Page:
SAN FRANCISCO--A complex and demanding period of analysis and synthesis lies just ahead for the genomics community, according to speakers who addressed 450 attendees at In Silico Biology and the 8th Bioinformatics and Genome Research Conferences, two meetings held here June 8-10 and 14-15 by Cambridge Healthtech Institute. The group also hosted a Proteomics conference June 9-11.
Commenting on how improved equipment has accelerated progress, Gene Myers, director of informatics research at Celera Genomics, said, "the advent of the Perkin-Elmer ABI Prism 3700 capillary gel sequencing machines made massively scaled-up shotgun assembly feasible. False reads went down and the lane-tracking problem went away." He added, "Analysis, not assembly, is the big crunch today."
Frank McCormick, director of the University of California San Francisco Cancer Center, noted how far science has come during the pregenome era in codifying pathways such as Ras, Rb, and p53, and identifying mutations that result in gain and loss of gene function. "Twenty years of pregenomics biology have given us the pathways and the potential targets," he said.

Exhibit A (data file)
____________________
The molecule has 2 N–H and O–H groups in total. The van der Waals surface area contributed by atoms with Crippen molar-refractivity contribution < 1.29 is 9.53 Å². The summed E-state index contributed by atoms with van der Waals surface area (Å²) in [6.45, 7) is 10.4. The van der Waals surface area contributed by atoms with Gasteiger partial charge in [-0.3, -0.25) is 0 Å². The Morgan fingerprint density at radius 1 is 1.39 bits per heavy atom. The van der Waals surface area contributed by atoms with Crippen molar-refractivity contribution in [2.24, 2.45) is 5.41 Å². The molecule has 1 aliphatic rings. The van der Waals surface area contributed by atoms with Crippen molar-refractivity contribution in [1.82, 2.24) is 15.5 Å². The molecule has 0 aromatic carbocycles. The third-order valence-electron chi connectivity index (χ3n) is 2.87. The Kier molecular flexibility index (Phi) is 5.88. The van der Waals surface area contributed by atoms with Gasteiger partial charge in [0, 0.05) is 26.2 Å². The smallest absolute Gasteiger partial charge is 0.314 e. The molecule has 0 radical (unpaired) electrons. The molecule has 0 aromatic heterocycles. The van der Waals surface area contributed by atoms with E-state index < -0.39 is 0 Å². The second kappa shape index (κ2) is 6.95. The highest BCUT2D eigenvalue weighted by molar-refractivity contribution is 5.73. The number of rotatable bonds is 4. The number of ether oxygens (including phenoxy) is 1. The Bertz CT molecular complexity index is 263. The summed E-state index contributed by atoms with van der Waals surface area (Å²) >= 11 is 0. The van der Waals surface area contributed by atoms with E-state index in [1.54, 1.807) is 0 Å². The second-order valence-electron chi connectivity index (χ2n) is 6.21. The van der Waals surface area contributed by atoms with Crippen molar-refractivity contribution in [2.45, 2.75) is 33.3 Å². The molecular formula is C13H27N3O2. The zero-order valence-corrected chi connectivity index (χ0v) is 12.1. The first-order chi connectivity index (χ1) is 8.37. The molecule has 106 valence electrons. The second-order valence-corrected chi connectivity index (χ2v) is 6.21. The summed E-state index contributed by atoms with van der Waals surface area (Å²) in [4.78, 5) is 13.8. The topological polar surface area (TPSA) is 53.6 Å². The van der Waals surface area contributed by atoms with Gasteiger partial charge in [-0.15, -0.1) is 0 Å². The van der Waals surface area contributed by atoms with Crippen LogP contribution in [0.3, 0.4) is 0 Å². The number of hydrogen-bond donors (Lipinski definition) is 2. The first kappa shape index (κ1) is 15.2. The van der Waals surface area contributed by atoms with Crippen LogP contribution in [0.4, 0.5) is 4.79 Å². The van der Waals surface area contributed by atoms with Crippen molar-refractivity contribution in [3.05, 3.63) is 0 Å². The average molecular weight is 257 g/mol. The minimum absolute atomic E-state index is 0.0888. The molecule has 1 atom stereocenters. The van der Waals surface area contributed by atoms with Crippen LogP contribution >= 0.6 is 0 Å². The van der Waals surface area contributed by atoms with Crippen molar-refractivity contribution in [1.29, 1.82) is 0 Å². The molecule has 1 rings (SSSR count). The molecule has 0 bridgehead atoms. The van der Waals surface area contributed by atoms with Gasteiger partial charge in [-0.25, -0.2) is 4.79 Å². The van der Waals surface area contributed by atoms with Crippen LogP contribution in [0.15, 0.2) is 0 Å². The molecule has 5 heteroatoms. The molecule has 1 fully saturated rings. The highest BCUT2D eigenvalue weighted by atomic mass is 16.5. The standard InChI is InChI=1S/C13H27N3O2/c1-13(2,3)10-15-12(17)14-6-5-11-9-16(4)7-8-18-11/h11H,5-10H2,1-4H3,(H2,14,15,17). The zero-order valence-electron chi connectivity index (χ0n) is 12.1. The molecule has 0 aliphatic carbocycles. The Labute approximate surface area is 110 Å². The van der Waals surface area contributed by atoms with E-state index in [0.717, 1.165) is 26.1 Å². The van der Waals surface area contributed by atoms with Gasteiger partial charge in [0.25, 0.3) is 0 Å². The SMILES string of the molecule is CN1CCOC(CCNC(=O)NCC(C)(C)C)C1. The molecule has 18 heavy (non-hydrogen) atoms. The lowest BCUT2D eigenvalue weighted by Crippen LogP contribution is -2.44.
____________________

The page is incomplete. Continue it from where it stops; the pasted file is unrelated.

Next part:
The next wave of research will be to compile complex patterns of cancer genomes, with their deranged regulation, copy number, and transcription rate. "At this point we can only see it in a simplistic, reductionist way, but bioinformatics will fill it in and amplify it," McCormick predicted.
Adam Arkin, of the Lawrence Berkeley Laboratory, said biological systems now being revealed require a synergistic approach. "We have full knowledge of the parts list and the individual instructions, but it's so large and complex that we can't holistically grasp it all," he said.
John Weinstein, senior investigator in the Laboratory of Molecular Pharmacology at the US National Cancer Institute, stressed that the current revolution in drug discovery hinges as much on a change in viewpoint as on technology. Traditional one-gene-at-a-time academic research tends to be "hypothesis-bound rather than data-driven," as biological discovery must become in the future, he asserted.
Considering the current rate of expansion of biological information, Thure Etzold, vice-president of bioinformatics research at Lion Bioscience in Heidelberg, compared the era to the Big Bang, with information hurtling outward from a central event and each database representing a galaxy of information.
Chris Overton, director of the Center for Bioinformatics at the University of Pennsylvania, commented, "We're only at the dot-matrix stage of database integration today, and already there are problems." In the future, scientists will be faced with the need for incorporating phenotype and patient information in working datasets, posing acute challenges to existing methods of information handling.